Your company can't necessarily afford the kind of R&D that Microsoft could. At the end of MIGS, they had a panel of Montreal studio heads, and there was a question about "Can these big studios innovate?" And the answer the big studios came back with, and I may be oversimplifying here, was "No, we can't. Indies have to do that." Do you think that like when we get these collaborative tools, such as Unity's new asset store, we can actually sort of speed up the evolution process?
JS: I think it will speed up the evolution process. I don't know if you know the book The Rational Optimist. It's a magnificent book. It's sort of mind-blowing because mostly when people talk about the future, they talk about doom and gloom and how bad everything will be.
And this book's about "No, nothing has ever gotten worse. Everything has always gotten better forever and ever." Poverty has continued to go down. Crime has continued to go down. Standard of living has gotten better. Pollution has dropped.
On and on and on, everything gets better and better, and he draws all the lines about how everything gets better, and that's exciting.
But then he goes deeper, like "Why is this?" And his answer is that human beings do one thing that none of the animals have figured out how to do, and that's to trade stuff. No other animal will even try it. And because of that, it means that one person can specialize in something and become great at it, and it benefits all of us, right?
And the more people there are, the better everything gets for everybody, because more people are specializing in everything. Anyway, blah, take that, bring it to the Unity store, and now everyone can specialize and easily share their stuff for everybody. Everything gets better for everybody.
I guess this all comes back to money, though. How can people make a living in these environments?
JS: That is really hard. I mean, when you’re talking about race to the bottom economics, which is what we got... I mean, I remember when the iPhone came out, people were like, "Oh, it's awesome. You should quit your job and do this and sell it for $9.99. I mean $7.99. I mean $4.99. I mean, it's actually $2.99. Well, okay, it's 99 cents and everyone wants me to give it away for free."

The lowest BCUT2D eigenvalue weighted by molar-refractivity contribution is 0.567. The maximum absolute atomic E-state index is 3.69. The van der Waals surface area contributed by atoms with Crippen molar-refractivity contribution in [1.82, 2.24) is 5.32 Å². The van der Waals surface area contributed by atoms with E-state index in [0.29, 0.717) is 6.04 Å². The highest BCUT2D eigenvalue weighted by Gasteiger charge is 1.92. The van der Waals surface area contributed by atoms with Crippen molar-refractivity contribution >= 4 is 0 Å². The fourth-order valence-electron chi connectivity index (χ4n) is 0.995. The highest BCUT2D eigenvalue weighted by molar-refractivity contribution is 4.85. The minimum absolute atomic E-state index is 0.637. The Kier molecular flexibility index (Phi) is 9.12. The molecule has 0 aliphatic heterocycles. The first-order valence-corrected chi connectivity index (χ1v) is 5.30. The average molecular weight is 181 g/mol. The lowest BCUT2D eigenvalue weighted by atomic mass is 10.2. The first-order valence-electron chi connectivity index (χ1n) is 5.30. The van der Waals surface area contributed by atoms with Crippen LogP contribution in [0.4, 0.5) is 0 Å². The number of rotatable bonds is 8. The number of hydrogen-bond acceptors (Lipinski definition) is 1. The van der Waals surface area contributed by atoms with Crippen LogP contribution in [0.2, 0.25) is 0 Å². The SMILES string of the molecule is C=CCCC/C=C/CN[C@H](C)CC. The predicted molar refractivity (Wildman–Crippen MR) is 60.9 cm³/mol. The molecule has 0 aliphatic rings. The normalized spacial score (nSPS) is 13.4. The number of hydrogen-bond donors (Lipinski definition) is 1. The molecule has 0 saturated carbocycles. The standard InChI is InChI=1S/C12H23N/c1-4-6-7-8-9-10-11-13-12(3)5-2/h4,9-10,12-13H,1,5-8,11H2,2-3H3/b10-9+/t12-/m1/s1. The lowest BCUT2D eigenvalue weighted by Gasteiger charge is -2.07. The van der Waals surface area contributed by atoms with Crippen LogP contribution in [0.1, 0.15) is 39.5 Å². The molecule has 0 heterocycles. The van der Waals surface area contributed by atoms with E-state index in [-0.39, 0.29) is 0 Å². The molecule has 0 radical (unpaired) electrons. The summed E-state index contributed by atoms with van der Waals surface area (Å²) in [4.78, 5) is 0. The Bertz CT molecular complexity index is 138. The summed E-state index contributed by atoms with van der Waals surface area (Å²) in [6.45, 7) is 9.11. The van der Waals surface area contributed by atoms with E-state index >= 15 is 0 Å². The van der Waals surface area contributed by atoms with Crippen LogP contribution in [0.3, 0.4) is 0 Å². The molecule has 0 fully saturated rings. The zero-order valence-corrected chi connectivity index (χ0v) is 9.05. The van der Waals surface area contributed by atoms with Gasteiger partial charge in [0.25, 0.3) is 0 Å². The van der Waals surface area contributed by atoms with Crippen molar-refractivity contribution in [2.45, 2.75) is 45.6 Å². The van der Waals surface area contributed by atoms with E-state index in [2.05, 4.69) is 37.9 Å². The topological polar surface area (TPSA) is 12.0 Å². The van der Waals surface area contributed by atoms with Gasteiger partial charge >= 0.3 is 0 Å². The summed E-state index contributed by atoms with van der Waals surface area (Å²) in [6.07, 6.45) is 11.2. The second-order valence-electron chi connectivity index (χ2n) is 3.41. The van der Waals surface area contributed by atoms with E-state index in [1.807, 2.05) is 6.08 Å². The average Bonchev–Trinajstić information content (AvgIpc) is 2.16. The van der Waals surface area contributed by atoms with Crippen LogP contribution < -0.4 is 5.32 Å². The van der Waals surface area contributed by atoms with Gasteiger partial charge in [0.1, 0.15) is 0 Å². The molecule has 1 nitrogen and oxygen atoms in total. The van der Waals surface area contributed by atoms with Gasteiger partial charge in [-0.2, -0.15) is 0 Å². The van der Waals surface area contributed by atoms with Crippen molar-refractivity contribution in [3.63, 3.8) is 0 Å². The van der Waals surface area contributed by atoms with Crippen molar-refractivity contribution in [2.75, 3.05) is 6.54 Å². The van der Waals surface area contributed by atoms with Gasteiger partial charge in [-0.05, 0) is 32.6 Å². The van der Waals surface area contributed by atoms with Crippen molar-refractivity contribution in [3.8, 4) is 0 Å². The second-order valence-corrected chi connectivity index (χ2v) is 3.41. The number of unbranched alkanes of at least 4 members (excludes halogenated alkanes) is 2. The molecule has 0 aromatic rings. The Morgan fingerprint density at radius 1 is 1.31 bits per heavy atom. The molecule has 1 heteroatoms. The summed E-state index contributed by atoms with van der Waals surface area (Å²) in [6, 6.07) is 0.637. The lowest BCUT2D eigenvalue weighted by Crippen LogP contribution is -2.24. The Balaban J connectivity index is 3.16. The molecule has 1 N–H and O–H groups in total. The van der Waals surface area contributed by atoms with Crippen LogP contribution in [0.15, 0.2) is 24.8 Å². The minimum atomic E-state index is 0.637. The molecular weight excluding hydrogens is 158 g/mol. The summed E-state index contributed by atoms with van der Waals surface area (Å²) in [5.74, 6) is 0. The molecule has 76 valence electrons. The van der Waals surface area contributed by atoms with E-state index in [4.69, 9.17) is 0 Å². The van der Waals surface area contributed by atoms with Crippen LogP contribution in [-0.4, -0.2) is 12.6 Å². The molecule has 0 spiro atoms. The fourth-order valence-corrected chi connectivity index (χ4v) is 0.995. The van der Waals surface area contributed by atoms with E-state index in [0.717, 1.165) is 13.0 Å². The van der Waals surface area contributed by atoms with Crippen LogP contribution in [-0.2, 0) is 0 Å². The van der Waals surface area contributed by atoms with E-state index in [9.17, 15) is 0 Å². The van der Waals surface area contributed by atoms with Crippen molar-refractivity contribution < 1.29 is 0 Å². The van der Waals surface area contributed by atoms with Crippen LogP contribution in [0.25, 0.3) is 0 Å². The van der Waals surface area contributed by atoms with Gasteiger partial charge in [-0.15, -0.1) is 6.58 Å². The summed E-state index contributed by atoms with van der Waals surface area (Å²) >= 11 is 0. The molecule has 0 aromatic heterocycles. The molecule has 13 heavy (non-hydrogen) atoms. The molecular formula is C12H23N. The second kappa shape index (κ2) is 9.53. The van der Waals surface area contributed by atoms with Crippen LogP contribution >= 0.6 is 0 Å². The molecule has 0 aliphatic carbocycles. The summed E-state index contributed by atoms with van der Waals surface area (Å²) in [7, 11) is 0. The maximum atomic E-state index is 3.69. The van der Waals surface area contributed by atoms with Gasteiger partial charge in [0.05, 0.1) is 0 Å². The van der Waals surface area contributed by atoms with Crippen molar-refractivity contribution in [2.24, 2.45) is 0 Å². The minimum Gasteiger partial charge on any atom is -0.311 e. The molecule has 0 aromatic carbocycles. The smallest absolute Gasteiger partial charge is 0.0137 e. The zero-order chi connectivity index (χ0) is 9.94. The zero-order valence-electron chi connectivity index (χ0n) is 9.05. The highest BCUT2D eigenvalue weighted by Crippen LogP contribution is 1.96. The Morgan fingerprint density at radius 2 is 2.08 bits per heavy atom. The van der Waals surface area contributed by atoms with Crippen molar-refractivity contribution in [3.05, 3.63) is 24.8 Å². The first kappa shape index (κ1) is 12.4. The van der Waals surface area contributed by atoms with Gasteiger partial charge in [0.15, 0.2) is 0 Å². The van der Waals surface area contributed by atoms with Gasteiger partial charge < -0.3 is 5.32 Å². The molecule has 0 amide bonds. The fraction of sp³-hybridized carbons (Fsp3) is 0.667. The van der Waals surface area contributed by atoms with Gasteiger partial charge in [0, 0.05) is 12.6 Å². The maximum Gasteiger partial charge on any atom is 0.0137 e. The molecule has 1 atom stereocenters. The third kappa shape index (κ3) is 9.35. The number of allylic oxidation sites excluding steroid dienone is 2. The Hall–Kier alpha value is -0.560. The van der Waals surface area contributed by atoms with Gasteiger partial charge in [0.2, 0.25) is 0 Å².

And, yeah, so, like you've got that race to the bottom economics, which is scary. What it means is the only way you can succeed is by doing something dramatically unique and different. A lot of people are going to lose money, but some people aren't, and it sure is good for the consumer.
Well, that goes back to the 12-year-old girl who doesn't want her DS anymore, right?
JS: Right. But, you know, honestly, look at the DS. I mean, cost of manufacture. If you're a developer and you want to make a DS cartridge, you've got to drop between $4 and $12 to Nintendo -- "Here, Nintendo" -- just to manufacture a cartridge. If you don't sell it, that's too bad. You don't get that money back, right?
So, there's that. Then there's the money that goes to the retailer, and then there's the money that, you know, goes for endcaps and all of that. And by the end of it, you're really talking about like a $7, if you're lucky.
Like, there's $7 or $5 that you might get a shot at, but it's probably going to get eaten up because you made too many or you didn't make enough. And then, so from an indie dev point of view, a $30 game maps to something like an $8 game, and it's the same from the dev point. Now, the bitch of it is the marketing. The marketing is the part that no one understands yet the right way to market in these spaces.
That's what makes it hard for indies, the marketing. It's like buying a lottery ticket. Like "Well, I hope everybody finds out about my game."
I mean, Bigpoint's come out in public and said, "You know, in general, we spend seven times on marketing what we do in development," which like for most indies is like "What? I'm sorry, what? I'm lucky if I can spend one seventh on marketing that I did on development." [Ed. note: Bigpoint is the publisher of Schell Games The Mummy Online.]
There's been a lot of debate over whether the sort of core games market -- what we thought of as the games market, up until very recently -- is going to become a narrower piece of the overall gaming pie, right, because of market expansion.
Do you think that it's actually going to shrink as time goes on? Or is it just going to look smaller in comparison to the broad and expanding world?
JS: I have a suspicion, and I don't know. This is a hard thing to think about. Sometimes I think the revenues will shrink, because with all this other stuff happening, it's going to pull some people who were core gamers, who were like "You know what? I played core games because I kind of like these games, but once I see these other ones, actually, I'm not as core as I thought." And so I think there may be a little bit of drifting out. And then secondly, the $60 price point starts to come down.
But on the flip side of that, if you're hardcore, you'll spend a lot of money. I mean, Bigpoint tells stories of individuals who drop $10,000 on one game... So, you have to kind of scratch your head and say, "Which one makes the more money?" It's hard to know.
But I don't think it will go up there, that's what I'll say. I don't think it will go up. It may stay the same-ish. It may diminish. I don't think it's going away. I think it's going to end up somewhere between, if I had to guess, somewhere between 60 to 90 percent of where it is, if I look at it five to 10 years down.